Why does the problem of human resources in R&D persist?

I would say that the culture of researchers in this country plays a big role in perpetuating a vicious circle. A lot of our researchers also work as lecturers in universities. In Indonesia, a lecturer has three main roles: lecturing, research and community service, often called Tri Dharma. With these roles, most lecturers are too focused on lecturing rather than research, which means that they are not productive in terms of publication. And they tend to lecture on the same materials over the years without upgrading or improving them. This is the culture that should be changed, and we are going to use regulations to change it. Unproductive senior lecturers within their comfort zone should be pushed with a minimum publication policy, which will cut their salary if they don’t publish research. Research should also be directed to something that society needs. Policymakers should also change their behavior in making policies. They need to start to make policies based on research, rather than based on interest groups.

In addition, we should also understand that in Indonesia, people sometimes do not understand what researchers actually do and the significant impact of research. The image of being a researcher in Indonesia is not that popular among young people, and most of them do not understand the importance of research in national development. Thus, the importance of research and what we call “research culture” should be socialized to society. Also, children should have a researcher mindset and paradigm taught in schools.

Why do you think the private sector contribution is so limited? Do you have incentives to attract more private sector involvement?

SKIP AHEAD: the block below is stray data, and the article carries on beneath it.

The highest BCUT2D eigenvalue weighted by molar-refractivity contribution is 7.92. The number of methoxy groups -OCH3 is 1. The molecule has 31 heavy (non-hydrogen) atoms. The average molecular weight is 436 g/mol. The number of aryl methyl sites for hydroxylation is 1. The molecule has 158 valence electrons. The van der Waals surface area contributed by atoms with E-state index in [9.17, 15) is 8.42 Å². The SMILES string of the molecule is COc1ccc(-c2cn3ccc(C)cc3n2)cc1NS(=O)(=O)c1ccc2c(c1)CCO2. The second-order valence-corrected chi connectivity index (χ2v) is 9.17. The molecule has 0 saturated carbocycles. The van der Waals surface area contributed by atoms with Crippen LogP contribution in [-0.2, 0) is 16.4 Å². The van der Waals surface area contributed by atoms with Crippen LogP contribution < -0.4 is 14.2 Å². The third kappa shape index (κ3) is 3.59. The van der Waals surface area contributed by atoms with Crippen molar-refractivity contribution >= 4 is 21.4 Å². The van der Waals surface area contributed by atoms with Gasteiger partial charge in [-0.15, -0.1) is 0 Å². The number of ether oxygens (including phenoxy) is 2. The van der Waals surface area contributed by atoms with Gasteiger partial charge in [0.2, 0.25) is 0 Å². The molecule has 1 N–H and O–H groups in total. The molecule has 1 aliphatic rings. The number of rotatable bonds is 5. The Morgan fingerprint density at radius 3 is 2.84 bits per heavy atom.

I think the key reason is because our national research is not that appealing to the private sector. I have to admit that our national research is not competitive enough, but partly this is because Indonesian researchers lack confidence to communicate their research. Therefore we try our best to push our researchers to publish and communicate better.

I believe that if the private sector plays a bigger role in research, it will trigger more dynamic and innovative research. We cannot deny that the purpose of the private sector is to make a profit, and they need to compete and innovate in an increasingly globalized and digitalized world. This means they will demand more innovative and fast-paced research to accommodate their industry needs. I do not mean that the government is not important in research, but ideally it is the private sector that should play a bigger role.

To that end, we have incentive strategies, including tax reduction and double tax. With these incentives, we hope the private sector will be more than ready to spend money on research. But of course it takes time to improve the environment.

What about inter-ministerial coordination on research? Do you find it is difficult to have a common vision on research?

I have to admit that it is difficult to have synergy between ministries on R&D. In Indonesia, almost every ministry has a research division, and we also have research institutes such as the Indonesian Institute of Sciences (LIPI). The problem is, we do not yet have a coordinator to manage all of those research divisions. The funding for all of those agencies is Rp 24.9 trillion. If the funds are not managed properly and efficiently, our research cannot be maximized.

This is something that we ought to change with RIRN. The masterplan mandates the government to have a single entity that coordinates all government-owned research agencies.  I think it will help in terms of streamlining coordination and unifying our message in terms of our R&D goals. We do hope also that RIRN can establish a clear vision and mission for all research divisions, as well as to lay out key priority topics for our research.

What are the latest developments on efforts to open the education sector for foreign partnerships?

We have some ongoing collaborations in education with foreign governments. For example, we have two programs from the governments of the UK and France, namely the Newton Fund Indonesia and the Nusantara scheme. However, I believe these collaborations are not enough and we need to reach more foreign governments to have joint-programs in education.

Regarding the possibility of foreign universities opening branches in Indonesia, this idea is still being discussed and negotiated between the Indonesian government and foreign actors who are interested in pouring investment into education. But so far there is no significant development on this matter. But I do hope the American government and private sector can sustain their support for our education for the betterment of our country.